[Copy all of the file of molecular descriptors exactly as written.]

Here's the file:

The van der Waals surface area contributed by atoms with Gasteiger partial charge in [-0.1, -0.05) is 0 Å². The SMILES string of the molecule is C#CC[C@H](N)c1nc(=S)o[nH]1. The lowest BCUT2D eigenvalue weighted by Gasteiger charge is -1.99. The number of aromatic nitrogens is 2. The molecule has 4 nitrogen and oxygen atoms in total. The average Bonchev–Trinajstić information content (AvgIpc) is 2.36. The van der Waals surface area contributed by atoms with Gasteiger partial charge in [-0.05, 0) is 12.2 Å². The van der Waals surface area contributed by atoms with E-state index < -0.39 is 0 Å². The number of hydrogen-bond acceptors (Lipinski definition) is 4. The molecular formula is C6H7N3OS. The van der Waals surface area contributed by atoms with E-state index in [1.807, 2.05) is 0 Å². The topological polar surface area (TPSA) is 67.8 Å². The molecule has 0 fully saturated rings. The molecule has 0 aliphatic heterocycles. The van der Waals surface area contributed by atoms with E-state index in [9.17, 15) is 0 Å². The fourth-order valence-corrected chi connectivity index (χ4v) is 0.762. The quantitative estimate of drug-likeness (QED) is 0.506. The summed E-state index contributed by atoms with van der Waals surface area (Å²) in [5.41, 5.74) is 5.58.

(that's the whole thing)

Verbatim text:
The van der Waals surface area contributed by atoms with Gasteiger partial charge in [-0.1, -0.05) is 0 Å². The SMILES string of the molecule is C#CC[C@H](N)c1nc(=S)o[nH]1. The lowest BCUT2D eigenvalue weighted by Gasteiger charge is -1.99. The number of aromatic nitrogens is 2. The molecule has 4 nitrogen and oxygen atoms in total. The average Bonchev–Trinajstić information content (AvgIpc) is 2.36. The van der Waals surface area contributed by atoms with Gasteiger partial charge in [-0.05, 0) is 12.2 Å². The van der Waals surface area contributed by atoms with E-state index < -0.39 is 0 Å². The number of hydrogen-bond acceptors (Lipinski definition) is 4. The molecular formula is C6H7N3OS. The van der Waals surface area contributed by atoms with E-state index in [1.807, 2.05) is 0 Å². The topological polar surface area (TPSA) is 67.8 Å². The molecule has 0 fully saturated rings. The molecule has 0 aliphatic heterocycles. The van der Waals surface area contributed by atoms with E-state index in [9.17, 15) is 0 Å². The fourth-order valence-corrected chi connectivity index (χ4v) is 0.762. The quantitative estimate of drug-likeness (QED) is 0.506. The summed E-state index contributed by atoms with van der Waals surface area (Å²) in [5.41, 5.74) is 5.58.